5 Basic Decorating Rules According To Interior Designers
To have a well designed home, these are the 5 of the basic decorating rules you should follow according to interior designers.
If you were to do any research, you’d find that good interior design has the power to make a space feel more compelling and to amplify your experience in it.
Decorating rules exist for a very important reason, which is to help us make decisions for our home that will turn it into a place that’s comfortable and pleasing to live in.
Great design reaches beyond making a room feel or look good. A well designed room is also a well functioning room.
So, keep in mind that decorating rules don’t exist to dictate the choices that we make, but rather to guide us into making choices that will help our home look its best.
DECORATING RULE #1: THE RULE OF 3
The rule of 3 is so important that it affects just about every aspect of every room in your home! You might even say it’s the golden rule or golden ratio of interior design.
In it’s technical form, it applies to a room’s layout, the size and shape of objects and a kitchen’s work triangle. It even applies to the number of colors, patterns and fabrics.
If you’re already familiar with the term, you may have heard it used most often in reference to arranging vignettes in groups of 3 items.
I prefer to call it the rule of odds. There’s just something more appealing to the senses when items are arranged in odd numbers. Three seems to be the most often used number, but groups of 5, 7 or 9 work well too, depending upon the type of arrangement.
Think about a coffee table or side table, for instance. An arrangement of an odd number of items, grouped together is much more appealing to the eye than 2 or even 4. Experiment with a vignette of your own to truly see the impact.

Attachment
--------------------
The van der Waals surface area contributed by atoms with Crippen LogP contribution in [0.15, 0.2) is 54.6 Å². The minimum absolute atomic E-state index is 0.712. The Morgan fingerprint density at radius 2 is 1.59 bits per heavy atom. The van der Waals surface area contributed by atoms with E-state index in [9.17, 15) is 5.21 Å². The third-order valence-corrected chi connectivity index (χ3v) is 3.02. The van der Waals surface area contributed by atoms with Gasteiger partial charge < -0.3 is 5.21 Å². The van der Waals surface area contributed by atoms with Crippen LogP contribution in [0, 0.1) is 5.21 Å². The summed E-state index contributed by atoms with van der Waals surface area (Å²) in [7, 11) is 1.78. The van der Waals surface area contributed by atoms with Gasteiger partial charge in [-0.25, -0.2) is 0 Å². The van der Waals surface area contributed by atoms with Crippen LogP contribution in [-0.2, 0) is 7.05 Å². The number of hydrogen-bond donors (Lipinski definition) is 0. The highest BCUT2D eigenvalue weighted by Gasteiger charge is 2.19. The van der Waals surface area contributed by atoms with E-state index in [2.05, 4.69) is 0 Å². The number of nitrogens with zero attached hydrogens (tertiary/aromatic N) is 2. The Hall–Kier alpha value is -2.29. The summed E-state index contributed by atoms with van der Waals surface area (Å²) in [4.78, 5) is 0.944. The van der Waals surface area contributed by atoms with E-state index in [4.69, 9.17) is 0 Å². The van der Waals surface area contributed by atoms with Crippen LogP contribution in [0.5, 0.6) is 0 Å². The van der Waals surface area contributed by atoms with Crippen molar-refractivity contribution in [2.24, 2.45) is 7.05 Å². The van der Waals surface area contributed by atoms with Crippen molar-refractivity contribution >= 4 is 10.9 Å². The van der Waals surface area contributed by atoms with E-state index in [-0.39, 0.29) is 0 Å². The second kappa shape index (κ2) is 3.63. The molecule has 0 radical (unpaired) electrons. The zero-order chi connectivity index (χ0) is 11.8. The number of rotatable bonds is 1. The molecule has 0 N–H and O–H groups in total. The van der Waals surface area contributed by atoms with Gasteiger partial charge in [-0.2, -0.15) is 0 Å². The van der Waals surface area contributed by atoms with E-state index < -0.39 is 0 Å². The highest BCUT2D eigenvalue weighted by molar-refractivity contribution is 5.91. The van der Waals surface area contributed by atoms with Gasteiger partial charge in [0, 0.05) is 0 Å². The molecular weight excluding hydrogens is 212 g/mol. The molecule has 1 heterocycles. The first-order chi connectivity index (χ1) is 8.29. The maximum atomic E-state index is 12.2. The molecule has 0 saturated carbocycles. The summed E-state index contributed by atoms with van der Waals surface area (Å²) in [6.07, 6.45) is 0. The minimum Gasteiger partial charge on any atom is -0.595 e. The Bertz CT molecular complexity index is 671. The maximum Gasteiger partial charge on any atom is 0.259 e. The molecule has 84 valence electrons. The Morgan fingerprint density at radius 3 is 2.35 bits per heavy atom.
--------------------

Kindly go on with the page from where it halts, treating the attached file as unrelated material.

DECORATING RULE # 2: BUILD A STRONG FOUNDATION
I’m talking about space planning. Careful and well thought out space planning may not sound like a fun thing to do, but it’s very necessary.
Not only will it allow you to utilize every nook and cranny in a room, which is especially important in a small space, it will improve both traffic flow and functionality.
For example, you may dream about having two sofas that face one another with a coffee table between them, but that may not work in your space.
I would love to do that in my family room, and even though I do have the room to do it, it would not work for us at all. We would lose the walkways that currently exist around the coffee table and other seating in the room.
There are three different ways you can tackle space planning besides doing it the hard way of physically moving your furniture around:
1. Measure your room and draw it out on a piece of graph paper. Measure each piece of furniture, that will be in the room, then cut out pieces of cardboard or paper to represent each one. Keep the proportions of the furniture pieces the same as the proportions on the graph paper.
Let’s say the squares on your graph paper are ¼” and that each square represents 12″ (or 1′) of space. When cutting out your pieces of furniture, if you have a chair that measures 36″ wide, your little piece of cardboard (or paper) should be ¾” wide. Make sense?
Once you have your room drawn out and have your pieces of furniture, you can move them around on your graph paper until you come up with a furniture arrangement that you like.
2. Measure the furniture pieces that will be in the room and use painter’s tape on the floor to represent each piece. This is a little more labor intensive, but I think it gives a better feel for how the pieces will work in a room.
This method worked especially well for us when we completely gutted and remodeled our kitchen.
3. Prefer to do your planning on a computer? There is a variety of free space planning software available on the web. Just Google, “free space planning software” and you’ll be presented with lots of options.
DECORATING RULE #3: FIND YOUR ROOM’S FOCAL POINT
This goes hand-in-hand with Rule #2. You can’t do a good job of space planning until you’ve determined the focal point of your room.
A focal point can be something as obvious as a fireplace or tv, but it can also be a window, a large piece of furniture, a furniture grouping, an architectural detail – anything that catches your eye as soon as you enter a room.
A room can also have multiple focal points, which can be a real challenge. I talked about this at length (with loads of tips!) in a Design Dilemma post that I did a while back. I highly recommend taking these tips into consideration when doing your space planning!
Read about dealing with multiple focal points HERE.
DECORATING RULE #4: CHOOSE YOUR FABRIC AND RUGS FIRST